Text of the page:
Time is a funny thing. At any given moment I may feel like it’s standing still, like I have “all the time in the world.” Other times I can almost see time zooming by like the landscape outside my car window running past at 80 mph on a 14-hour trip home. I can’t imagine a more apropos image of time than sand moving through the middle of an hour glass. Like sand moving under ocean waves … utterly impossible to hold on to. Immediately upon our awareness of a moment, it is gone.

Looking hard at turning 50 means a lot of time has passed in front of my eyes, be they wide open or slammed shut. 50 years = 438,300 hours, 26,298,000 minutes, 1,577,880,000 seconds. Of course, the immensity of the number of seconds, minutes, even the 400k+ hours just makes my eyes cross. I’m not even sure how that kind of time translates into a life of days, months, and years.

And while I don’t think I’ve gone through life with my eyes closed, inattentive to its lessons, with 50 just around the corner, I begin to wonder. Where has all that time gone? What, if anything, have I managed to produce? What have I learned and have the lessons changed the way I live – who I am? Or as the saying goes, ‘What do I have to show for all that time?’ What about the time I have left? What exactly am I supposed to be using that for? What about today? Was the activity packed into the last 24 hours worth anything? Wonder what ocean all that sand is buried under.

StrandedInTime

Most of my life has been defined by my relationships; and, in a very real way, time itself has defined me. In my younger days I would have balked at such a statement. The very idea that anyone’s ‘stage’ in life defined them would have offended my determination to define myself apart from any constrictions like time or place or even other people. Age has taught me differently. And while I would like to believe that I have allowed my faith to define me, even that has become as elusive as the outgoing tide.

Truth be told, it all started with family, brothers, sister, and parents, that morphed into peers, then friends, then almost-as-close-as-family college relationships. Marriage and kids opened a whole new realm from in-laws to the people I met because our kids played together.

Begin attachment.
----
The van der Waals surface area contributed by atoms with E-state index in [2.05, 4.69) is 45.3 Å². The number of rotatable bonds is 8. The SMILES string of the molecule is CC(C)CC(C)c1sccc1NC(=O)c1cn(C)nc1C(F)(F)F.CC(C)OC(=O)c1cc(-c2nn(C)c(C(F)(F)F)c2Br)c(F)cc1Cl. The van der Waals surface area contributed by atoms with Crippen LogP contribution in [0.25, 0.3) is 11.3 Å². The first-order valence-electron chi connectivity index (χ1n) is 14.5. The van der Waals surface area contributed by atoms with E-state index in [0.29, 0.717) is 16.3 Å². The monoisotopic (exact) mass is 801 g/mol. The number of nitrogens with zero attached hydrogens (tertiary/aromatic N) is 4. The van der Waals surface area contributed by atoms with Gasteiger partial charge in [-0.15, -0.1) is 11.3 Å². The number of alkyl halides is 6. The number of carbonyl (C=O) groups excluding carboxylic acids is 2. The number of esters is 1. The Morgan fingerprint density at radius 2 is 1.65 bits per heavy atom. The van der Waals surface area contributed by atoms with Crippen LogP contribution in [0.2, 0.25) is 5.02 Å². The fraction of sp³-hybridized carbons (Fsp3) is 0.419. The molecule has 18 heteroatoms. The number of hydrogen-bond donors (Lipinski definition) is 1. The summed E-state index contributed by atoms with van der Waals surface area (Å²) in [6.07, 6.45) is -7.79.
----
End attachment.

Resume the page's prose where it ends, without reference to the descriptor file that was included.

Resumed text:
As much as I hate to admit it, forces outside myself have always managed to define me, for good or ill, making my current situation bewildering at best, terrifying at worst. You see, for the first time in my life, I can say that I feel truly alone, cut off from others in any tangible defining way. The sense of being lost has never been so real to me as it has the past 3 years. Not ‘lost’ in a Christian sense as in losing faith – my faith in God has never been stronger. More like ‘lost’ in terms of my place in the world, my purpose for living. This feeling, wondering what I’m doing ‘here’ has left me with a kind of hopelessness born out of a loneliness for real connectedness in some ways almost too painful to describe.

Moving 25 times has not helped matters. Certainly in early years my ability to quickly establish deep friendships sustained me through times of loss as I left family and friends behind. But all the moving has also taken its toll on my ability to find and establish deep relationships in the first place. Bottom line? I’m tired. Wore slap out, as we used to say down South. How does one go deep, tear apart, and then do it all over and over again, at the same time managing the guilt associated with having to let go in order to move on? The pain sometimes feels like an accumulation of sand at the bottom of the hour glass, heavy and oppressive. Makes me want to shut down to avoid going through the process again. But loneliness is its own kind of oppression for an extrovert who has been defined by relationships all of her life.